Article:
I say none of this to take away from what you describe doing, which is fine. But I’m not sure there is anything weird about the transformation of the function graph into the graph of its derivative. It does take some visualization skills that might not be easy for everyone, but I suspect that traditional calculus instruction has made use of far fewer “tools” and models than I would expect from a contemporary, creative, progressive teacher, particularly a teacher who recognizes that left to his/her own devices, it is not very likely that a beginning calculus student who doesn’t know that there is a relationship between the derivative of a function and the slope of that function at a given value of x is going to leap to the conclusion that the graph of f'(x) shows the change in slope of the graph of f(x) as x changes.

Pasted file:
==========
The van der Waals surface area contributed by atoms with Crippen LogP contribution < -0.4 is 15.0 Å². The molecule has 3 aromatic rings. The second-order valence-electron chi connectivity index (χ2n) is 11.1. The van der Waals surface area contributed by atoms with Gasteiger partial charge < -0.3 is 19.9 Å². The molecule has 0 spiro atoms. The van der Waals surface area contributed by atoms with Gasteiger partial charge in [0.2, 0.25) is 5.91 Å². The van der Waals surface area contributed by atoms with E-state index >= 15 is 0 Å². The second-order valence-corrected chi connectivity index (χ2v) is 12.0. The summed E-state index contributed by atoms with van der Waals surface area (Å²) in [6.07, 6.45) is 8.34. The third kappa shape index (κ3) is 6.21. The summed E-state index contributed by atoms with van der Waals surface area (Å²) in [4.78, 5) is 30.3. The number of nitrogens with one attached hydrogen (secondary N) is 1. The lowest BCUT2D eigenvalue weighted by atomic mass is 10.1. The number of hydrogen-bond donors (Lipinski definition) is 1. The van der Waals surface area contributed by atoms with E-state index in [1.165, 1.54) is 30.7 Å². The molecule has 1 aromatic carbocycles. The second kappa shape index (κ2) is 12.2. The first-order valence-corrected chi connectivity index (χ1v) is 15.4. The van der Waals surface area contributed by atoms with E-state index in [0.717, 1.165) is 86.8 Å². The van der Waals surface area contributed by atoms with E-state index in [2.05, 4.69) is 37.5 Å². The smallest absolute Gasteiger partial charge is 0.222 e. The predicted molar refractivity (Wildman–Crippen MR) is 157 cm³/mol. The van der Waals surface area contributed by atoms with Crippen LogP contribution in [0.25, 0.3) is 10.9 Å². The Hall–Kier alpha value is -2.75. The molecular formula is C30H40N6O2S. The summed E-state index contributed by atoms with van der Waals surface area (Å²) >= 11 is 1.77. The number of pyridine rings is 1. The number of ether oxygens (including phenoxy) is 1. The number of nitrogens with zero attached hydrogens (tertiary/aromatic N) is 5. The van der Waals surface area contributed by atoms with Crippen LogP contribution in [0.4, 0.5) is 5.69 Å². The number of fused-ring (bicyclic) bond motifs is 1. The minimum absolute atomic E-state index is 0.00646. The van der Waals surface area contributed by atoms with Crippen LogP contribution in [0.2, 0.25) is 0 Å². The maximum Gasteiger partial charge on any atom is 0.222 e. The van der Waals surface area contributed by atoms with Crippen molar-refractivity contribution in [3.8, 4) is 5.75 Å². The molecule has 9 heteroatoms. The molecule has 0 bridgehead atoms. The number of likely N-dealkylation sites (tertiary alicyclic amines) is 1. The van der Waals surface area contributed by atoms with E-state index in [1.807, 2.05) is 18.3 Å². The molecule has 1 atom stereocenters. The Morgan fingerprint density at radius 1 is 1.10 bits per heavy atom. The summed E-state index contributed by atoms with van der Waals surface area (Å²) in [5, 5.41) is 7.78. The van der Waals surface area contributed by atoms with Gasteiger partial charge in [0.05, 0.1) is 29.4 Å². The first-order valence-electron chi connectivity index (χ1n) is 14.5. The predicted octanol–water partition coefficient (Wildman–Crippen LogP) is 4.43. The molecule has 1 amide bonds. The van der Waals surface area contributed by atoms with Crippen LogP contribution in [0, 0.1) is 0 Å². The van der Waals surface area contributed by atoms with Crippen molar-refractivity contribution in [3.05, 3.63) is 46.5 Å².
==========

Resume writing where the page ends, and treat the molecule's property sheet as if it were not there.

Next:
1. I think we’re saying the exact same thing! Kids aren’t exposed to transformations that do anything but preserve the same general shape. That’s all that I meant by “weird” — it’s weird and strange to them on first learning.

      I don’t (obviously) deny that there is a relationship between f(x) and f'(x). I just started this year off trying to highlight that there can be relationships between graphs that aren’t intuitive on first glance, but there are deep connections between the two graphs!

      1. Sam, I’m sure we’re basically on the same page here, and what you’re doing is interesting. What really worries me is how weak kids are (haven’t been asked to think about, haven’t be led to understand) the relationship between graphs and what they might be describing in “the real world.” So asking kids to put stories to graphs or match graphs with appropriate stories catches many of them completely off-guard.

        It’s worth noting, however, that there was a study done at the University of Michigan about a dozen years ago in which they interviewed successful calculus students (I think that means kids who finished at least one calculus course with an A, but I heard Hy Bass talk about this long enough ago that some of the details have slipped into the ether). They were each asked to explain in their own words what the derivative of a function meant.